Are nebulisers about to be smashed into obscurity?


Pharmacists should brace for yet another medicine shortage, with Ventolin Nebules (salbutamol sulfate) 2.5 mg/2.5 mL set to be in scarce supply from 16 October 2023, the Therapeutic Goods Administration has warned. However, this shortage might actually be beneficial for patients.

GlaxoSmithKline is anticipating a ‘worldwide out-of-stock period’ of the 2.5 mg salbutamol sulfate nebule, mostly used by children, until 24 June 2024, due to a manufacturing disruption. 

However, the shortage is a huge opportunity to improve asthma control – setting the nation’s youngest up for a future of better asthma management, according to Debbie Rigby FPS, Clinical Executive Lead at the National Asthma Council Australia.

While there is no shortage of Ventolin Nebules 5.0 mg/2.5 mL, there is ‘a risk we may also create a shortage of [this strength], because people will use it instead of the 2.5 mg dose’, she said.

Debbie Rigby FPS

‘Patients who have used nebulisers in the past have just continued to do so, whereas the evidence just doesn’t support it,’ she added.

Guidelines suggest using a pressurised metered dose inhaler (pMDI) with a spacer is just as effective, if not more effective, than using a nebuliser. 

‘The Pharmaceutical Benefits Scheme restricts [salbutamol sulfate] to people who are unable to use a pMDI and a spacer,’ said Ms Rigby. ‘The reality is that virtually everyone can use a pMDI with spacer effectively – including with a mask where required.’

The benefits of ceasing nebulisation

There are a number of reasons why pharmacists should use this medicine shortage to help make nebulisers a relic of the past, including that they:

  • require a power source to run, making them less portable
  • take a longer time to deliver a dose of salbutamol, with patients needing to wait up to 10 minutes for the dose to be administered
  • are not user friendly, requiring a degree of dexterity and cognition to measure out nebulising solution and place them into the nebuliser.

Nebuliser use also poses an infection risk, and is thought to have spread COVID-19 through Melbourne’s hotel quarantine via airborne droplets. ‘During the height of the pandemic, patients were even [warned] not to use nebulisers,’ said Ms Rigby. 

In fact, salbutamol sulfate is rarely included in hospital formularies these days, with many opting not to use them in emergency departments, for example.

‘Hospitals tend to use spacers, because they are just as effective and easier to use,’ Ms Rigby said.

There is one exception to the rule, however. 

‘There is a small place for nebulisers in intensive care units when patients’ breathing is very compromised,’ she said. ‘But the vast majority of people in the community, including when they are experiencing exacerbations of asthma or chronic obstructive pulmonary disease, should be using a pMDI and a spacer.’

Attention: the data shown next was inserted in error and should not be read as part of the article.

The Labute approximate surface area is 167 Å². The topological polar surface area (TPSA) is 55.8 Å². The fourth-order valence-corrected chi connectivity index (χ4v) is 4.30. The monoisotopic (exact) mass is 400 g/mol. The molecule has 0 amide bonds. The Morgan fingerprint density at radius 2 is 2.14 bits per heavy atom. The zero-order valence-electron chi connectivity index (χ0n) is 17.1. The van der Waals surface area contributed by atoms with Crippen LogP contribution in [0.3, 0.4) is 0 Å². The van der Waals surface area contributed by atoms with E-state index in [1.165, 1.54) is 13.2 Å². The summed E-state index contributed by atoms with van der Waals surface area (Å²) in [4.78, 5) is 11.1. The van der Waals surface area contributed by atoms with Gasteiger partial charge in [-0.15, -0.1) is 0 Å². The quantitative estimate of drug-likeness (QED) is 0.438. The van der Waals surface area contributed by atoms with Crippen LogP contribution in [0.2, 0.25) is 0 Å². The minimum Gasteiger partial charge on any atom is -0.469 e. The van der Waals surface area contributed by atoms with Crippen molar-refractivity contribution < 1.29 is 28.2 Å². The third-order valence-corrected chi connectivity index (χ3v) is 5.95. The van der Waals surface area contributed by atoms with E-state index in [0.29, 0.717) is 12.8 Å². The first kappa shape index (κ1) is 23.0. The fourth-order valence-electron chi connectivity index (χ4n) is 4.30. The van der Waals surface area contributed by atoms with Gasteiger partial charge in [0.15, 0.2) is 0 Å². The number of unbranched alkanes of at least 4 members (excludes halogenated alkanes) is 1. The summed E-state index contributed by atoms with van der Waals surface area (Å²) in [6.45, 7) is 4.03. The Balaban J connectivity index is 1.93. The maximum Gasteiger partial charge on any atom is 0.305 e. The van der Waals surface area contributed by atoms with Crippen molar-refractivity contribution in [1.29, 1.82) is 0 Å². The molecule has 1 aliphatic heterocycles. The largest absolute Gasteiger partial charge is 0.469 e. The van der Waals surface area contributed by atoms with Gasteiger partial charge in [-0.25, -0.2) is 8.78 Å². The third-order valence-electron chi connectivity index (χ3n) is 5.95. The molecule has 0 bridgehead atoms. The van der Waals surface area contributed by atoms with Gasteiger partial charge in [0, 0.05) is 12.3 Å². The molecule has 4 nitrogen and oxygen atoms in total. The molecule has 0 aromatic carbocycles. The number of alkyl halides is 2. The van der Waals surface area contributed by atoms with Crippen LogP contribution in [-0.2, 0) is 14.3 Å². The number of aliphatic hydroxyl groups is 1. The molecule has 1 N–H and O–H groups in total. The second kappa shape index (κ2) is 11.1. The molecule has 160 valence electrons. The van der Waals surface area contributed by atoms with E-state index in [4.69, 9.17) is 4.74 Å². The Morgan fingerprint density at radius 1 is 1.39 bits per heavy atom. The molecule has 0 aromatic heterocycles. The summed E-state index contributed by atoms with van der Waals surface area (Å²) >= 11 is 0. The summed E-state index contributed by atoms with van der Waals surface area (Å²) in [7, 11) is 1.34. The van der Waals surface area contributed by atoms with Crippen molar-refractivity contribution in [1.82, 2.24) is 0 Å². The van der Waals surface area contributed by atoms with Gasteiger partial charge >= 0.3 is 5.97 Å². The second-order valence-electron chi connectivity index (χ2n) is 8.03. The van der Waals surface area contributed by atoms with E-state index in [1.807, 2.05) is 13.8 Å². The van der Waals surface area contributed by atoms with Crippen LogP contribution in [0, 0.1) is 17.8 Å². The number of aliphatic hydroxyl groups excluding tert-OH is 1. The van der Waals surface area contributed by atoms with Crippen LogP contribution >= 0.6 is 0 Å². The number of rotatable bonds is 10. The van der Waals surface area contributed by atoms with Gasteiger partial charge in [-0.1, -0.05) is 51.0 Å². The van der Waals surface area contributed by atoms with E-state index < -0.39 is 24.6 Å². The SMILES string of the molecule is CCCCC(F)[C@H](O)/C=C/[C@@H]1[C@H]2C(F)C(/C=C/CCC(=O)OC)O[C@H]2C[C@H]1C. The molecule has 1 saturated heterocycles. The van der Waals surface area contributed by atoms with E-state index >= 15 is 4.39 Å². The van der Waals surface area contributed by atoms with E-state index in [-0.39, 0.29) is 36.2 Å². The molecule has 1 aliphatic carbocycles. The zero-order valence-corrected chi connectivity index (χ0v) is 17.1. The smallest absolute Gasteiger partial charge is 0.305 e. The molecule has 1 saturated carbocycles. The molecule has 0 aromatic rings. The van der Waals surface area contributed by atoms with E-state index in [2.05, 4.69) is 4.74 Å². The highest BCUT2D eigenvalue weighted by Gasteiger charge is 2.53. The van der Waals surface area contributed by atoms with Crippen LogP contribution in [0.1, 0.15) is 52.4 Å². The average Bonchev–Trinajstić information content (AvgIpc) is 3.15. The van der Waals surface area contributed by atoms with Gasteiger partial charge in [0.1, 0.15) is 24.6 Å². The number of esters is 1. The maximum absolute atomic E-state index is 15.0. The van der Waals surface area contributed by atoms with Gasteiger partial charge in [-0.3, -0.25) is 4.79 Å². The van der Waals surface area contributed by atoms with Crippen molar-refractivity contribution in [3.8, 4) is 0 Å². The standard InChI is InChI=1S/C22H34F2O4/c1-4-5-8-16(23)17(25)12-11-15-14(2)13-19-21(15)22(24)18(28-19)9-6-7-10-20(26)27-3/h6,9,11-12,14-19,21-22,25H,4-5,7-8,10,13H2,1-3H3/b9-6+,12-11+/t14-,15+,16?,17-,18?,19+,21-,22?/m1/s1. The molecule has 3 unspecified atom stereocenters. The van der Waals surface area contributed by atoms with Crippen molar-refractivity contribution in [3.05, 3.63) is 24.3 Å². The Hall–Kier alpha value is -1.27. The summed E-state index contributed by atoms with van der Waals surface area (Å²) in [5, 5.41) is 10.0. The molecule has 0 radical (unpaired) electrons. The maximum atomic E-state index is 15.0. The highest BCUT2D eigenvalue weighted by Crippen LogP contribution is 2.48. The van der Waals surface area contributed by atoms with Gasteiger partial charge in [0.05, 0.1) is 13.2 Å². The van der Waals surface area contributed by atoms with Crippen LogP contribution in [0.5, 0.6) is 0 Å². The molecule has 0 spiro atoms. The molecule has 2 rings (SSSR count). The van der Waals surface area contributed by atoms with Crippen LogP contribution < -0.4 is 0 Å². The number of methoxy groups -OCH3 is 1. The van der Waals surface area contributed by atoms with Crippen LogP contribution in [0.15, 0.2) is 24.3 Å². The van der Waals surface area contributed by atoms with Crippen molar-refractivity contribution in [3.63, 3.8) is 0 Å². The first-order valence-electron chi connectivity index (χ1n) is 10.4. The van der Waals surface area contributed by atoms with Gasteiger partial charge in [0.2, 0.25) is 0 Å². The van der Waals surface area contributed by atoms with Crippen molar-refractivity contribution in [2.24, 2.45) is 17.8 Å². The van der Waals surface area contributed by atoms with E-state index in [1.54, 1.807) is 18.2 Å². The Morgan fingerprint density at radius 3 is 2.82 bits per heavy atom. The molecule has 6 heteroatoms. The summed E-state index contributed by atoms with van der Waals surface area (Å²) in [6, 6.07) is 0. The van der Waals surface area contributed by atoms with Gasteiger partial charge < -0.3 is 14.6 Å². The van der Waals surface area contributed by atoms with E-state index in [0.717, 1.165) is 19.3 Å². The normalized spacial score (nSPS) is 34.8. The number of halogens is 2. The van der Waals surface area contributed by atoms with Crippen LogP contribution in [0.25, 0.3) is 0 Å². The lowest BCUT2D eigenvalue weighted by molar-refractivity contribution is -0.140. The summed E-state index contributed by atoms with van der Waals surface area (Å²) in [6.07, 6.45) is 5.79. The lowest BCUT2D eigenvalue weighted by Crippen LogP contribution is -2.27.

Practice tips for pharmacists

To ensure patients and carers have sufficient time to rethink asthma reliever treatment in the wake of salbutamol nebule shortages, pharmacists should be keep an eye out for those who:

  • come into the pharmacy with a script for salbutamol sulfate nebules
  • are purchasing equipment such as nebuliser tubing or bowls
  • ask to buy a nebuliser.

‘It’s an opportunity to confirm diagnosis, assess control, optimise therapy, assess adherence and inhaler technique, and update written action plans,’ said Ms Rigby. 

using a pressurised metered dose inhaler  with a spacer is just as effective, if not more effective, than using a nebuliser.’ 

This includes educating patients about using a pMDI and a spacer, with children younger than 4 years of age, or those who cannot seal their lips tightly around the mouthpiece, advised to use a tightly fitted face mask attached to the spacer.

Pharmacists should highlight the numerous benefits of this reliever approach, including:

  • smaller doses, ensuring less potential for systemic absorption, and fewer potential side effects such as tremor and heart palpitations
  • a long-term cost saving.

Enquiring how often patients use nebulisers can also provide insight into their asthma control.

‘People tend to use nebulisers when they’re having a flare-up,’ said Ms Rigby. ‘If that’s happening too often, it indicates they don’t have good control of their asthma.’ 

A good place to start is by emphasising that all adults and adolescents with asthma should be taking a preventer medicine. Patients who present with scripts for nebules should be referred back to their GP for an asthma review.

‘We know adherence to preventers isn’t great, so it’s about having a conversation with patients or their parents about the importance of using these medicines to prevent future exacerbations and ensure good asthma control,’ she said.

Moving away from salbutamol

The shortage of nebules should trigger a more in-depth conversation about the dangers of over-reliance on salbutamol, which can result in poor or partial asthma control, manifesting in more frequent wheezing, coughing and shortness of breath.

To gauge patients’ level of asthma control, pharmacists should assess whether their condition is:

  • impacting day-to-day activities 
  • preventing them from attending work, school or exercising
  • causing them to wake up symptomatic in the middle of the night or early morning.

‘You should reinforce the message that good control of asthma means not using salbutamol more than twice a week,’ said Ms Rigby. 

While patients should only use two salbutamol canisters a year, ‘many people use far more than that’, and are underusing preventers such as inhaled corticosteroids. 

‘Salbutamol gives very quick and effective control of asthma symptoms,’ she said. ‘But it does nothing for the underlying inflammation associated with asthma.’